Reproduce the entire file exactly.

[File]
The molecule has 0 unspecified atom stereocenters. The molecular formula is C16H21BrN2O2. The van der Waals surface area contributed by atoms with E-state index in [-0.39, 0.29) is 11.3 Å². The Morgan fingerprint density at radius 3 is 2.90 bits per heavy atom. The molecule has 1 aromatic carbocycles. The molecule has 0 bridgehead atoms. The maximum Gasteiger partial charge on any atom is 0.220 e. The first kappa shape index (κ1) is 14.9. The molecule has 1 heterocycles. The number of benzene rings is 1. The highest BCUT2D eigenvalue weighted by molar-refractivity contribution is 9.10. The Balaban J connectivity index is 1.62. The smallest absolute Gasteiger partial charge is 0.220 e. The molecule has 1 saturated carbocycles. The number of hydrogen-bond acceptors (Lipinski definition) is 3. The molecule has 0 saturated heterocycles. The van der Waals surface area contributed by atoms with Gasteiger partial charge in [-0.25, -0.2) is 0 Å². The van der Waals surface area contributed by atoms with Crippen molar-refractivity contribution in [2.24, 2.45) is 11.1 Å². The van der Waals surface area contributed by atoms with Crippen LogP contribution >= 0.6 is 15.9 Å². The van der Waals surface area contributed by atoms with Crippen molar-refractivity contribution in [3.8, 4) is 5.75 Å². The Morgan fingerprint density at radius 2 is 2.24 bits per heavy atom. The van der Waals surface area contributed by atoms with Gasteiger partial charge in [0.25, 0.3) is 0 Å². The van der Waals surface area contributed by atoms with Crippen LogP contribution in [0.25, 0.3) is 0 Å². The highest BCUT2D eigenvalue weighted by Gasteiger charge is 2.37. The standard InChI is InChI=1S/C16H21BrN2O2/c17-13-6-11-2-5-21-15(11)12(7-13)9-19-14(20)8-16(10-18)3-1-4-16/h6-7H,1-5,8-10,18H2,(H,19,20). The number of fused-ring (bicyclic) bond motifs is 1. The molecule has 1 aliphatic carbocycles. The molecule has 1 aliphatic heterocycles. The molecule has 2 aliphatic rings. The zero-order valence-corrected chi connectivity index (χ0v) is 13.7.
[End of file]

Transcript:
The molecule has 0 unspecified atom stereocenters. The molecular formula is C16H21BrN2O2. The van der Waals surface area contributed by atoms with E-state index in [-0.39, 0.29) is 11.3 Å². The Morgan fingerprint density at radius 3 is 2.90 bits per heavy atom. The molecule has 1 aromatic carbocycles. The molecule has 0 bridgehead atoms. The maximum Gasteiger partial charge on any atom is 0.220 e. The first kappa shape index (κ1) is 14.9. The molecule has 1 heterocycles. The number of benzene rings is 1. The highest BCUT2D eigenvalue weighted by molar-refractivity contribution is 9.10. The Balaban J connectivity index is 1.62. The smallest absolute Gasteiger partial charge is 0.220 e. The molecule has 1 saturated carbocycles. The number of hydrogen-bond acceptors (Lipinski definition) is 3. The molecule has 0 saturated heterocycles. The van der Waals surface area contributed by atoms with Gasteiger partial charge in [-0.25, -0.2) is 0 Å². The van der Waals surface area contributed by atoms with Crippen molar-refractivity contribution in [2.24, 2.45) is 11.1 Å². The van der Waals surface area contributed by atoms with Crippen LogP contribution >= 0.6 is 15.9 Å². The van der Waals surface area contributed by atoms with Crippen molar-refractivity contribution in [3.8, 4) is 5.75 Å². The Morgan fingerprint density at radius 2 is 2.24 bits per heavy atom. The van der Waals surface area contributed by atoms with Gasteiger partial charge in [0.25, 0.3) is 0 Å². The van der Waals surface area contributed by atoms with Crippen LogP contribution in [0.25, 0.3) is 0 Å². The highest BCUT2D eigenvalue weighted by Gasteiger charge is 2.37. The standard InChI is InChI=1S/C16H21BrN2O2/c17-13-6-11-2-5-21-15(11)12(7-13)9-19-14(20)8-16(10-18)3-1-4-16/h6-7H,1-5,8-10,18H2,(H,19,20). The number of fused-ring (bicyclic) bond motifs is 1. The molecule has 1 aliphatic carbocycles. The molecule has 1 aliphatic heterocycles. The molecule has 2 aliphatic rings. The zero-order valence-corrected chi connectivity index (χ0v) is 13.7.